Yiou Wang is a multimedia artist, designer, and researcher who works across game, architecture, Mixed Realities, and comic. Trained in psychology and then architecture and well-rounded across multiple disciplines, Yiou operates dialogues between art, science and technology to create multimedia artworks as thought experiments and question space for the society. Religion, consciousness, and game inseparably interweave into Yiou’s perspective on architecture, whose deterministic qualities (program, modes of function) are becoming superceded by indeterministic qualities (transformation, place-making, modes of play). With a linguistics root, Yiou is also drawn to the architectural mode of thought delivery – not necessarily in the representational sense, but rather a part of the formal system that uses signs to construct and convey meanings, such as in her research on narrative drawings (EAEA15). Synthesizing humanities, social science, contemporary art and a hint of neuroscience, Yiou has led a column on MIT’s online publication Out of Frame in 2020 with weekly short essays. Yiou’s recent works include “The Moving Maze,” an experimental game of an neutral field that morphs into unpredictable, indeterministic world-system through interaction with player; Home of Day and Night, a gamified architectural proposal of the COVID-striken town; The Paradoxical Double Life of Otto, a graphic novel of two converging storylines, which was awarded Distinction from the Architecture Department and recommended to Frances Loeb Library’s collection; Carbon Spring, an architectural proposal of a monument reacting to global warming; and “Memory Miner”, a sci-fi video game of the futuristic reality of memory externalization with meta-game narratives. Yiou is currently a Master of Architecture candidate at Harvard University Graduate School of Design; born and raised in Beijing, she holds a B.S. in Psychology from Duke University with a minor in Linguistics.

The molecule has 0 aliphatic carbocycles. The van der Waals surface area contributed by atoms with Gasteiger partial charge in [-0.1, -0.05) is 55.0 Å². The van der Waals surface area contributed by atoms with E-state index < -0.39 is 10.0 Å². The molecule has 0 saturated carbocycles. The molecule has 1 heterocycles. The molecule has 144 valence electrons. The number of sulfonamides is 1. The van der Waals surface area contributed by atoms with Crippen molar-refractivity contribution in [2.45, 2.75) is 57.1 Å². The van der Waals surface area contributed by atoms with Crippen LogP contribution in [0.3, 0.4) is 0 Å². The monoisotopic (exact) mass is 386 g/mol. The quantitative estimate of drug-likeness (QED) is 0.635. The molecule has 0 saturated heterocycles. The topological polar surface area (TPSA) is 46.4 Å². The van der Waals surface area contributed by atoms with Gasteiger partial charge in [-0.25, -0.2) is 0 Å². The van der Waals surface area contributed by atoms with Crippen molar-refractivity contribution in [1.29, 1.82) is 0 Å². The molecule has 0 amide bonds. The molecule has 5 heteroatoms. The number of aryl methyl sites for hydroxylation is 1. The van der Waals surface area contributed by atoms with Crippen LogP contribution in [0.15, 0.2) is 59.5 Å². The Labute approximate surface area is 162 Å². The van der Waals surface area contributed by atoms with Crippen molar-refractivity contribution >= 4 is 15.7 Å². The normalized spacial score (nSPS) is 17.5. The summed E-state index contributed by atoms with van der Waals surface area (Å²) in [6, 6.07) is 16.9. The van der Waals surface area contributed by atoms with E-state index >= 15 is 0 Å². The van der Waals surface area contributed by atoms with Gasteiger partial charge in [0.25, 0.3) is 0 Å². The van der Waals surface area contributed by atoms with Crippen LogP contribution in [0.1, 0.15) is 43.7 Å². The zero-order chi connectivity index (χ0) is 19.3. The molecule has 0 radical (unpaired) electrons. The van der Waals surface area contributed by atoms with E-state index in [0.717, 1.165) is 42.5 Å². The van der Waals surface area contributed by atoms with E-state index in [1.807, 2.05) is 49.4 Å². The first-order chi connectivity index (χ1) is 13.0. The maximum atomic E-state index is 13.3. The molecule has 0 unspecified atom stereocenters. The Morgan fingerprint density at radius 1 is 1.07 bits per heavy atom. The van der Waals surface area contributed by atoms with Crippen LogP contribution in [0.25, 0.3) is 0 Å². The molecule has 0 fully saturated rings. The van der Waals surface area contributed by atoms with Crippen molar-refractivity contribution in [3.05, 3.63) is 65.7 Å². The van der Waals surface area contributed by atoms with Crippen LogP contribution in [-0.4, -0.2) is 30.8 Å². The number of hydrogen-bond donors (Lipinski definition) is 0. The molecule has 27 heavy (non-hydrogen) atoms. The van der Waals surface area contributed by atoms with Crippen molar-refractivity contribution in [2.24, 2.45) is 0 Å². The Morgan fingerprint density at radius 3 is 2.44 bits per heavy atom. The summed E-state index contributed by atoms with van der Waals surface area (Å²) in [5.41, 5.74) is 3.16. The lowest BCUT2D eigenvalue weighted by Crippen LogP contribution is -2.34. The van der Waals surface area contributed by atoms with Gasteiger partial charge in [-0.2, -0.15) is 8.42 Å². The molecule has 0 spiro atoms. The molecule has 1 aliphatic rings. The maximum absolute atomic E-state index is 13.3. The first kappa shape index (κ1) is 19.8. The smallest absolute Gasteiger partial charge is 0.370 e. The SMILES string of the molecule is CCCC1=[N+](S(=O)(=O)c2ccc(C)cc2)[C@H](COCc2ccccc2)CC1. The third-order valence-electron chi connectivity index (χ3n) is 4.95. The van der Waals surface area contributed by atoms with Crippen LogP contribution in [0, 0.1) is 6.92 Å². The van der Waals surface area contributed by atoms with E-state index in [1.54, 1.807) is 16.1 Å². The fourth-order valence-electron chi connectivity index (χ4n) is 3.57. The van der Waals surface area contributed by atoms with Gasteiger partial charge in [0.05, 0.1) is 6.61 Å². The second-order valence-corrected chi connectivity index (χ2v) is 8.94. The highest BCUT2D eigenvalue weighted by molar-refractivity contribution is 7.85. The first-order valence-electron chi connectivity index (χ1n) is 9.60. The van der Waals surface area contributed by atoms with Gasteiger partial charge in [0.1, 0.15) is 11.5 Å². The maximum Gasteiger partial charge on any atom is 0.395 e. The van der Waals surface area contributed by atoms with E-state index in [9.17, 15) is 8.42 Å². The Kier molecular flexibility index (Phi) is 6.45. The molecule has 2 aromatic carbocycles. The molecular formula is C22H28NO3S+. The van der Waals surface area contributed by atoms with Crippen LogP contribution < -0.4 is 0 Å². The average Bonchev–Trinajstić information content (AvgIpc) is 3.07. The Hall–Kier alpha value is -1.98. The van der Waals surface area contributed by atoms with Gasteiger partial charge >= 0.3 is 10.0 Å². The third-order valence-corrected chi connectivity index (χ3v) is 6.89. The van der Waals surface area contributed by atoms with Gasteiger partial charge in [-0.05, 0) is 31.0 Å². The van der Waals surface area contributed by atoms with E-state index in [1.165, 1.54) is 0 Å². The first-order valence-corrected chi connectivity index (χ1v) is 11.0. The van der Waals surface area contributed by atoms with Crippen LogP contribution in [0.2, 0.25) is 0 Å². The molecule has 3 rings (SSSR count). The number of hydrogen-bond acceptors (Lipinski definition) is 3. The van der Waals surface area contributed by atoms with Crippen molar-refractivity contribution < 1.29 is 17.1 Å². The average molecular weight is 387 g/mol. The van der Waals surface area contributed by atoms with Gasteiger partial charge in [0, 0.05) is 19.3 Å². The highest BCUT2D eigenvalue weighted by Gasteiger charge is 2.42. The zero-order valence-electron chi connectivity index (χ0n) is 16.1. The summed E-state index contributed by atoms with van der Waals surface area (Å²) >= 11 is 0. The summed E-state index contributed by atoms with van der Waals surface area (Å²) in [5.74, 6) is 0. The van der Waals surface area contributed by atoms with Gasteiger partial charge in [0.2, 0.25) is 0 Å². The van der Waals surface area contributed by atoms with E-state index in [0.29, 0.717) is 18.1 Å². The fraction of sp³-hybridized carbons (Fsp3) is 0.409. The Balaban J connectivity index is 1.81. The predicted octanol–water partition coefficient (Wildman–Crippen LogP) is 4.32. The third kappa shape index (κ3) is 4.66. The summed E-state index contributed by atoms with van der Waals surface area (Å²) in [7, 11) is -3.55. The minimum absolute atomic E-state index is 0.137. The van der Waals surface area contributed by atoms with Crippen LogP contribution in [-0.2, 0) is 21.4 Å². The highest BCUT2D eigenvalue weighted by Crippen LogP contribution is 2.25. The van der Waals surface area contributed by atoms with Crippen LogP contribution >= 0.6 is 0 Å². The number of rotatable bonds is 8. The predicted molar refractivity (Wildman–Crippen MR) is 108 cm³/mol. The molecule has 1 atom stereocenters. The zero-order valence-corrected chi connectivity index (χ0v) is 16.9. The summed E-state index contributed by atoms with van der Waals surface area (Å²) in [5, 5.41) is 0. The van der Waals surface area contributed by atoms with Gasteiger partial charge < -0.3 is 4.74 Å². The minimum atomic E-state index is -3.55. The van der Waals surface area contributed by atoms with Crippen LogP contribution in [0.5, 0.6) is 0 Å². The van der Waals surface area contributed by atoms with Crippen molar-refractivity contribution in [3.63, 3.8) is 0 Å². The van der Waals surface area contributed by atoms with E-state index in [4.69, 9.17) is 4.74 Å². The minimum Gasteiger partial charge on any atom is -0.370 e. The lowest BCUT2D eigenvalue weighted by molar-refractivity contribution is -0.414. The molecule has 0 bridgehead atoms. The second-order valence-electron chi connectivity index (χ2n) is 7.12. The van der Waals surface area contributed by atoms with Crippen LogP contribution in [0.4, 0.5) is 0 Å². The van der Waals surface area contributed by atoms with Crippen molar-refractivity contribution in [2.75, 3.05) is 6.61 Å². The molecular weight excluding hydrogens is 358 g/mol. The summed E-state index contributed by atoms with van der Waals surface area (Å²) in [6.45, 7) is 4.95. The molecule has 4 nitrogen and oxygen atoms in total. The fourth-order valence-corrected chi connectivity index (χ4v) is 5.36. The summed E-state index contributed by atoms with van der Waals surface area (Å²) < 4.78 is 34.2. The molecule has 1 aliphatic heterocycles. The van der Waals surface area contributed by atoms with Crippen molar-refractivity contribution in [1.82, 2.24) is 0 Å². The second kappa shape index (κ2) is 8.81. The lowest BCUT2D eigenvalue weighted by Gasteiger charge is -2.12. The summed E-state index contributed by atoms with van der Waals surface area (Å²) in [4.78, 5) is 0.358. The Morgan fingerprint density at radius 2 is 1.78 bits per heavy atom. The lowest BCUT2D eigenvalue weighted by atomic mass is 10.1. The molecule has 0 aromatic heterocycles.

Yiou’s most recent project, “The Moving Maze,” is being exhibited in “From Checkers to Complex Systems” in Chengdu, China and virtually on Slime Engine; its design methodology and philosophy were developed into a research that participated in ACM Creativity & Cognition 2021 Conference; the artwork will also be presented in the Second International Symposium of Art & Machine at City University in Hong Kong, 2021.